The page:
My Journey Through Postpartum Depression

Our early years weren’t how I pictured it. I once was a loving, fun, forgiving person. I wanted to be the mom who went above and beyond, happily. When I got pregnant, that woman slowly seemed to disappear.

I was struggling with a twelve-year battle with bulimia that I swore would go away when I needed to nourish a growing life inside me. I went to treatment, but with changing hormones and the fading of eating disorder behaviors, I became filled with unrecognizable anger.

postpartum depression


Believe it or not, I remember the first few months of his life being the easiest.

It wasn’t truly easy, but compared to the months and years that followed, that seemed to be a breeze. I was at a high risk for postpartum depression. I vigilantly watched and waited for it the first couple months. I was zombie-tired like any new mom, but I remember the love and ability to give all myself to him came more naturally then. We were new at parenting and let’s face it, new at being around an infant at all. But somehow, the ‘eat, sleep, poop’ routine was the easy part.

I breezed through my six-week appointment, but over the months, things changed. My insomnia flared. My irritability grew. I didn’t think I was depressed. It wasn’t like before. I wasn’t that sad. I didn’t spend all day crying. I could get out of bed and go to work with a smile. Sure it was a fake smile, but I could care for myself and for my son. Now I know I should have had medical tests done to make sure there wasn’t an underlying health issue, but no one never suggested it. I felt helpless and I realized something was definitely wrong.

I searched for anything I could find on the words ‘postpartum’ and ‘rage.’ I found out postpartum depression can happen anytime in the first year of his life. It took me months to truly recognize that the symptoms I was experiencing were still postpartum depression. Even as a new birth doula, I was afraid to talk about it or reach out for support.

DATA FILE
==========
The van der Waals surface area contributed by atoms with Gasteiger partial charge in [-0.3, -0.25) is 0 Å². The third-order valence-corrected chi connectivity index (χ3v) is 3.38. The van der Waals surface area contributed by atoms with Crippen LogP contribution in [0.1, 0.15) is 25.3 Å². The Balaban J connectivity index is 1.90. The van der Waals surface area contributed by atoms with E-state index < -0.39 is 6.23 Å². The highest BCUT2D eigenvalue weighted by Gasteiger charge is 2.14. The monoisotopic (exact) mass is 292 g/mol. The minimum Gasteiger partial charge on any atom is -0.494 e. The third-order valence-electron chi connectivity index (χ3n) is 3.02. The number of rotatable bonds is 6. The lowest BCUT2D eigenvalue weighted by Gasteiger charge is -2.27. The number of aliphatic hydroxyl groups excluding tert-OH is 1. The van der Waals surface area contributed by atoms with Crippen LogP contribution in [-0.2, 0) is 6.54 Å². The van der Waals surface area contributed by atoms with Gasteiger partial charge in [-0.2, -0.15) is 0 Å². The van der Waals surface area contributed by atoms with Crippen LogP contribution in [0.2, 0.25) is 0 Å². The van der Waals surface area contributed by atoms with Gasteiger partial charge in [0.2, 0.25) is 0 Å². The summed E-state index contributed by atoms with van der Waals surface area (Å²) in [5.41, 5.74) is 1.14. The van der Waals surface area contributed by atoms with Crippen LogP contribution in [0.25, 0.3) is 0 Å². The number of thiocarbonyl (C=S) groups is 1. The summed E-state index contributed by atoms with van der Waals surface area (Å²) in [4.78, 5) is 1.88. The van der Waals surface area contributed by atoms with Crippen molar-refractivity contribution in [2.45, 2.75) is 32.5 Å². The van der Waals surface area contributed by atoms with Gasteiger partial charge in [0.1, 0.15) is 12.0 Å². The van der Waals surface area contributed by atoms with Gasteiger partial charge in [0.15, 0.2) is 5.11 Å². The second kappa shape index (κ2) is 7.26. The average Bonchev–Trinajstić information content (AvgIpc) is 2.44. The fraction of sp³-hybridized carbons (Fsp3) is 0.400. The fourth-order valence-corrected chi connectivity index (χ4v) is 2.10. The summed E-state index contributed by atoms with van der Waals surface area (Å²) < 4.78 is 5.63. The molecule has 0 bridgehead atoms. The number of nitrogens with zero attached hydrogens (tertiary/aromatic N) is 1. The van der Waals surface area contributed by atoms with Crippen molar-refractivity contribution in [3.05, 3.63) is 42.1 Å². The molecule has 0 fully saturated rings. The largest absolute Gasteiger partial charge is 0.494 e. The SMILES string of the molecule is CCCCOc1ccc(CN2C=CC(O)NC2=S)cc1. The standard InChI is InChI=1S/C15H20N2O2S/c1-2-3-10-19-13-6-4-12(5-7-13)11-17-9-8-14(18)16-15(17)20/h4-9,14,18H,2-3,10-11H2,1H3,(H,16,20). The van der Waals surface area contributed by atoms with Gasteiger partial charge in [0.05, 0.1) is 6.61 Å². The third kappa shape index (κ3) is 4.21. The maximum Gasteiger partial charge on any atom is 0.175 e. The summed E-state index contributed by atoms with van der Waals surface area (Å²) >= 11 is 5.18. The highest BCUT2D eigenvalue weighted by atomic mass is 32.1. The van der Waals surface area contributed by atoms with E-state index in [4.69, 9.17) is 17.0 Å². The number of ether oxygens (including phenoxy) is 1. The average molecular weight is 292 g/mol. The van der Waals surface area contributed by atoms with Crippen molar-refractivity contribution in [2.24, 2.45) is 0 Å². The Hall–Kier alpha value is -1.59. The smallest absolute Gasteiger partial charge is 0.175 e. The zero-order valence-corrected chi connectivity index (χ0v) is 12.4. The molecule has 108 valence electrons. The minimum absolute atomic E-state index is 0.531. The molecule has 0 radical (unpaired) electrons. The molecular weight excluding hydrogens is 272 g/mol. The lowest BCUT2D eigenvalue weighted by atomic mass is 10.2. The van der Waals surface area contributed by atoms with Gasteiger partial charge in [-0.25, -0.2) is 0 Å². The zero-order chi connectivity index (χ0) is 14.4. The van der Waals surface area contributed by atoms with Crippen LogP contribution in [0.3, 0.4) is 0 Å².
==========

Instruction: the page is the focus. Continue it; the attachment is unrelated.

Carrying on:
I kept researching from the safety of my computer screen because I wanted to feel less crazy and alone.

In a blink of an eye I could go from a caring mom to the most intense anger I’ve ever felt. I directed it at my husband and infant, less than a year old at the time. I said things to my husband that made him afraid for my son. I watched a show on Andrea Yates, and it scared me how much I understood her and the pity I felt. I walked into my counselor’s office every week prefacing with, “I’m not going to hurt my baby but…”

I didn’t know what to do besides just keep going. In hindsight, I needed a counselor with specific training, but that’s hard to find when you’re overwhelmed with life and not sure where to go. I was afraid to take medication. Family told me to just give up breastfeeding, because it was too hard on me physically. I tried to tell them it was my only time of real connection to him. Most of the time I felt distant, like maybe we didn’t have any mother-son bond.

Months kept going by with me trying, just trying not to be me. I hated the woman I had become, angry at the world and regretting ever having had a child. I resented him and questioned myself. Why did I choose this? Was this recovery? Was this me finally feeling emotions? I just knew all the pieces of the puzzle were making me the world’s worst parent.

postpartum depression

I didn’t know how to escape being a fake mommy in the real world and an angry mess at home. 

I didn’t know how to curb the anger and not damage my son. I was raised in a strict household with yelling. Was this my childhood bubbling to the surface? I had no patience. I expected immediacy and obedience. My husband would remind me, “He’s just a baby,” or “He’s not manipulating you,” but that’s impossible to see in those rages. I was teaching him I was a scary, untrustworthy person in his life. I was teaching him I was comforting at one moment and hostile the next. That’s where my mommy guilt hits the hardest. I want to be his safe place, but putting it into practice is another thing.